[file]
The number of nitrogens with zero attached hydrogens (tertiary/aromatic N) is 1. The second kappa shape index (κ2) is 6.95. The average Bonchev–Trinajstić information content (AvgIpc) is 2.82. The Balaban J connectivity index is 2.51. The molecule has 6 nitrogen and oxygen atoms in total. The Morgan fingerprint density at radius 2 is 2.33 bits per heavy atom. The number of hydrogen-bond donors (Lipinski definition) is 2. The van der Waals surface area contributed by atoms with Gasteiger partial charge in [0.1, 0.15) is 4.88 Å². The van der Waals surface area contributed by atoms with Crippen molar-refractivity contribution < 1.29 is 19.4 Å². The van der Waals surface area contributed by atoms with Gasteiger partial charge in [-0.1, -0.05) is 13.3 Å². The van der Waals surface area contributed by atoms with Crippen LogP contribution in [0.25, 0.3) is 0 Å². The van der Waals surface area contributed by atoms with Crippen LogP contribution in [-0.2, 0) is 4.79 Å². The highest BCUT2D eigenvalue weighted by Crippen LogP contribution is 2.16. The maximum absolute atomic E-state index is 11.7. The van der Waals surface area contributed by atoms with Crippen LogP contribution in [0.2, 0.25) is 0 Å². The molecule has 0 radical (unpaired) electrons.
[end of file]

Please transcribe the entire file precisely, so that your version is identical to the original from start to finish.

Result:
The number of nitrogens with zero attached hydrogens (tertiary/aromatic N) is 1. The second kappa shape index (κ2) is 6.95. The average Bonchev–Trinajstić information content (AvgIpc) is 2.82. The Balaban J connectivity index is 2.51. The molecule has 6 nitrogen and oxygen atoms in total. The Morgan fingerprint density at radius 2 is 2.33 bits per heavy atom. The number of hydrogen-bond donors (Lipinski definition) is 2. The van der Waals surface area contributed by atoms with Gasteiger partial charge in [0.1, 0.15) is 4.88 Å². The van der Waals surface area contributed by atoms with Crippen molar-refractivity contribution < 1.29 is 19.4 Å². The van der Waals surface area contributed by atoms with Gasteiger partial charge in [-0.1, -0.05) is 13.3 Å². The van der Waals surface area contributed by atoms with Crippen LogP contribution in [0.25, 0.3) is 0 Å². The van der Waals surface area contributed by atoms with Crippen LogP contribution in [-0.2, 0) is 4.79 Å². The highest BCUT2D eigenvalue weighted by Crippen LogP contribution is 2.16. The maximum absolute atomic E-state index is 11.7. The van der Waals surface area contributed by atoms with Crippen LogP contribution in [0.2, 0.25) is 0 Å². The molecule has 0 radical (unpaired) electrons.